‘What I’m personally very passionate about is the link between diamonds, the African continent and specifically South Africa,’ says Kealeboga. ‘We believe our people need to wear diamonds because they come from here.

Not all diamonds cost a million rand – there’s a diamond that can fit most people’s budgets. So, it’s a question of ensuring that people understand that they’re not just expensive. We want to change this narrative.’ He adds: ‘As Ursula mentioned, I’ve been to China and Hong Kong and on every street corner there’s a shop selling diamonds. People walk in to buy loose diamonds and jewellery that they wear every day. The perception there is that diamonds are beautiful, not just something to buy for an engagement.’

When asked why there’s such a lack of knowledge about diamonds in South Africa, Kealeboga says that traditionally the industry has been very secretive. ‘For example, when I told my parents about my plans to manufacture diamonds they wanted to know if it’s legal,’ he says. ‘And this is a view generally associated with diamonds, particularly on the African continent.’

Lost opportunities

But, you can’t blame Africa or South Africa for this perception. Diamonds have fuelled wars and people have lost lives because of them and they’re still viewed in the same light. However, South Africa is missing out because of it. From an economic point of view, diamonds sustain eight million jobs in India – a country that doesn’t mine diamonds. All the diamonds that are manufactured there come from Africa. ‘These eight million jobs should be African jobs, but perhaps to some extent our government isn’t seeing the diamond industry from a manufacturing perspective and as an opportunity to fuel job creation.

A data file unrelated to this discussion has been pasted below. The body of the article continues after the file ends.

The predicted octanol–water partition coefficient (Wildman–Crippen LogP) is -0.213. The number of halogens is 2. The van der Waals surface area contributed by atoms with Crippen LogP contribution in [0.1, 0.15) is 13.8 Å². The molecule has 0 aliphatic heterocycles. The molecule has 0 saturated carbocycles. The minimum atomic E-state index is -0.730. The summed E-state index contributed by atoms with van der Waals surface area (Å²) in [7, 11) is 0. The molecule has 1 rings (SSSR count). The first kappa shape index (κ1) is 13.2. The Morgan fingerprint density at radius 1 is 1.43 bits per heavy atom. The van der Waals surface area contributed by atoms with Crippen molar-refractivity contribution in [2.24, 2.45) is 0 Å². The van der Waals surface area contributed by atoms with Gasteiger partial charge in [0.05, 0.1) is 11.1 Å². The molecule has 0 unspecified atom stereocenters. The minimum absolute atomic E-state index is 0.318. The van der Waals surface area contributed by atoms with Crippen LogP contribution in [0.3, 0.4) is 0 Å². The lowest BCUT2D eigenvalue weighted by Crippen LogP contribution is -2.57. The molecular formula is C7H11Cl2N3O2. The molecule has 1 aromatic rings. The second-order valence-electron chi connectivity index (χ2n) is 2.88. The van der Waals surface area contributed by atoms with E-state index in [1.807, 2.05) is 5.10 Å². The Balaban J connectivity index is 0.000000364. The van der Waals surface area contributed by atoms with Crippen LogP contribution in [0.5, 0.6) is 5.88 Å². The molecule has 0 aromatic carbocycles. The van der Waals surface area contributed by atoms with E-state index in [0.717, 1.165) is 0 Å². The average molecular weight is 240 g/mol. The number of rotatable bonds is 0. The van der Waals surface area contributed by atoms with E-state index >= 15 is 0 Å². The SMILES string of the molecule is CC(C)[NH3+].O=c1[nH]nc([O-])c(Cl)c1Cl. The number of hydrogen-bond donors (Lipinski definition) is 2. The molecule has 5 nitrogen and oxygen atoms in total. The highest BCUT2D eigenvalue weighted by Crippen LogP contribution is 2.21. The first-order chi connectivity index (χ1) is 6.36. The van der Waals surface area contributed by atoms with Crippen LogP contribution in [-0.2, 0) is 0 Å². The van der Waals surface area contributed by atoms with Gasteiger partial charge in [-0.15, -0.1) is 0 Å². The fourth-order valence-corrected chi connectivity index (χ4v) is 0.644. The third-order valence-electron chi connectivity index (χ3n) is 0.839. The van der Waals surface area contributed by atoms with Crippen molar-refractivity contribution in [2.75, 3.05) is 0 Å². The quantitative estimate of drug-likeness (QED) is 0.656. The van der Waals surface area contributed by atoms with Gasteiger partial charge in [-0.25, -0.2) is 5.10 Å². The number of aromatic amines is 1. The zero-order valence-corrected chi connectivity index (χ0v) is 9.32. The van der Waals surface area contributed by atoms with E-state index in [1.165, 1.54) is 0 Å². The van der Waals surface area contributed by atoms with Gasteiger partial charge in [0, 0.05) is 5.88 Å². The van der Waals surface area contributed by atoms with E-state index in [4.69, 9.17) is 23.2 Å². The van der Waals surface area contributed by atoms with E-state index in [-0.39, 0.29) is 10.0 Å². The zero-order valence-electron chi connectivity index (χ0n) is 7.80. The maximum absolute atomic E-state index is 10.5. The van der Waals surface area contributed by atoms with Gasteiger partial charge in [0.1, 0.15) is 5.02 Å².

They just see it at a value-added mining level. Mining does create many jobs, but there are vast downstream opportunities that are missed. Even some of the diamonds sold in jewellery stores locally are mined in South Africa and manufactured elsewhere. What a loss!’, says Kealeboga.

From a manufacturing perspective, once we begin to see diamonds for the value they create, much more than just the investment alone, we need to consider what the country’s losing when we send a rough diamond to another country to be manufactured, cut and polished.

Connecting to our continent

‘We want young people to understand that while handbags are great, as part of our African story we should consider owning minerals,’ says Ursula. ‘This is a message we particularly want to get across to the ‘Afrilenials’ – the conscious African millennial generation who would prefer their hair to be natural, who express themselves with make-up or not, and who showcase African prints in their clothing choices,’ she adds. ‘We want them to consider wearing African diamonds to show their pride in where they come from. After all, if not you, then who? Who can “own” diamonds like us Africans can?’ To this, Kealeboga adds: ‘And this forms part of the new narrative we’re championing – being aware. We want people to say, “I am wearing what comes from my earth.” It’s this connectedness that we want to add value to. This new

narrative is an empowerment statement: “I’m wearing a part of a continent that I feel connected to.”’

Diamonds have traditionally been marketed as an elitist product, but they don’t have to be. ‘We believe we need a different approach – focussing more on the message and less on the product. Regardless of what the diamond costs, if people know the meaning behind the purchase – why you should own a South African diamond – you’ll want to purchase more because they’ll form a significant part of who you are,’ Kealeboga adds.

Provenance. Substance. Authenticity.

‘Our business tagline underpins the pillars of our business: Provenance. Substance. Authenticity. and we talk about provenance a lot,’ says Kealeboga. ‘We want people to understand that the value of diamonds goes beyond the sparkle. It’s not just about how pretty they are, but also about where they come from; who they support; the effect on the mining, manufacturing and jewellery making sectors; and ultimately the economy. If consumers and the government understand this, then people will buy them.